online learning, blended learning, and face-to-face learning

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online learning, blended learning, and face-to-face learning by Mind Map: online learning, blended learning, and face-to-face learning

1. accessibility

1.1. improvement

2. cost vs. value

2.1. Expansion of online learning dependent on investment and adaptation in recognizing the importance of digital pedagogy, updating campus infrastructure, raising awareness about accessibility, universal design, and changing faculty attitudes about the role of technology in the classroom.

2.2. Stigma around online education

3. technology

3.1. It's good for skills development of both professors and students.

3.2. Technologies used nowadays are still limit, which negatively affect people learning outcome and attitude to online learning.

3.3. acceptance rates are different among different range of people.

3.4. technical difficulties

3.5. development detention

3.6. Slow adoption and or actively resisted

4. Student success tools

5. pedagogy

5.1. qualilty

5.2. design is a challenge

5.3. change resistance

5.4. learning theories

5.4.1. Cognitivism would most likely be resistance to change from in class setting due to missing important nonverbal content.

5.4.2. “Constructivism learning theory are more likely to use computers and use them more often” Kadel, 2005.

6. learning environment preferences

6.1. age

6.2. gender

6.3. employment status

6.4. major

6.5. financial status

6.6. marital status

6.7. learning or physical disability

7. Research

7.1. findings

7.1.1. No difference between online and face-to-face student outcomes

7.1.2. half of faculty who have never taught online are skeptical of whether online learning can produce the same student learning outcomes

7.1.3. majority of students prefer completely or mostly face-to-face instruction.

7.1.4. challenges faced with faculty acceptance of technology use in classroom, reliable Wi-Fi access across campus, and support for accessible technologies.

7.2. limitations

7.2.1. limited sample sizes

7.3. speculation

7.3.1. seems that professors who do not implement online learning maintain their doubts

7.3.2. professors who do implement witness equivalent student learning.

7.3.3. online learning is more flexible and can facilitate a wider type of student demographic than in class

7.3.4. cultural issue creating stigmatization – there seems to be an almost chronic lack of support and enthusiasm as well as lack of rewards given to faculty who implement online modes of delivery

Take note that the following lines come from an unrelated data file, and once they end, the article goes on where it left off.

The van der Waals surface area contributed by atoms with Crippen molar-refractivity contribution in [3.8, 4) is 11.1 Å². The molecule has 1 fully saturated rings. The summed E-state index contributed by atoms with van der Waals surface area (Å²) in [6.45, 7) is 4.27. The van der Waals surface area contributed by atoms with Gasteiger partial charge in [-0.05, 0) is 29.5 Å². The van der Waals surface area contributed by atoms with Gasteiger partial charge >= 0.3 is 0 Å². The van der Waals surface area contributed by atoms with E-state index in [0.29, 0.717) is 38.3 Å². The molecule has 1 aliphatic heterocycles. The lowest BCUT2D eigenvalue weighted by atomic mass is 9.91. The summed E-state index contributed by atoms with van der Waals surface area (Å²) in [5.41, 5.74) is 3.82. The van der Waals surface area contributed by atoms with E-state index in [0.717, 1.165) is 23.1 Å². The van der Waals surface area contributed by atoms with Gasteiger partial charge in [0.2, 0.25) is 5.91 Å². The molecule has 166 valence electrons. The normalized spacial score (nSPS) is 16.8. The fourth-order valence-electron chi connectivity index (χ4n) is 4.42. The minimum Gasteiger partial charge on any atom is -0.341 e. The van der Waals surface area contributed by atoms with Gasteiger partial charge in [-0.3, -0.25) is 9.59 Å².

7.4. Next steps

7.4.1. More communication and standardization of research efforts on this topic of discipline

7.4.2. Establishing institutional support in online learning programs, need to reward faculty members for reaching online.

8. Further Questions

8.1. How can we share findings and show the effectiveness of online learning? If these are known, how else can doubts be addressed? (Amelia)

8.2. How can learning design as a discipline better connect with other discipline and build more collaborative research environments? (Wesson)

8.3. Are there equal benefits for both the students and instructors in this online learning atmosphere? If so, what are they? (Nickola)

8.4. Support for teachers and online learning

8.4.1. How can we allow for the instructors to feel supported and comfort to make the transition to investing in online courses equally as much as the in class instruction? (Nickola)

8.4.2. How do we ensure that faculty and students have the institutional support necessary for effective online teaching and learning experiences? (Wesson)

8.4.3. What would help higher ed institutions further realize the importance of and increase the demand for professional learning designers? (Andrew)

8.5. Student led support for online learning

8.5.1. How do we guide students to choose the learning environments that best meet their needs? (Wesson)

8.5.2. How can your students help convince you that online and distance learning can be just as effective as an in person presence? (Angxela)

8.6. why is technology in relation to the facilitation of education so taboo? (Andi)

8.7. How can higher education stay relevant if it is unwilling to stay at the forefront of accepting and integrating the technological advances that are moving out society forward? (Andi)

8.8. Do you see a way in which the trend reverses (online learning)? (Ryan)

8.9. Is there a future where educators and society have decided to shun the growing online space in favor of returning to the lecture halls? (Ryan)

8.10. Are we committed to the path and growing use of online learning will slowly subsume more and more of our efforts as educators (Ryan)

8.11. How do we bridge the gap between professors' perception and evidence from literature? (Andrew)

8.12. Should OERs always equate to lesser content quality? How do we improve their quality and close this perception gap? (Andrew)

9. integrate with traditional classes

10. Resources

10.1. “How teacher attitudes affect technology integration” by Robert Kadel

10.2. Communication, Learning, and Retrieval in Transactive Memory Systems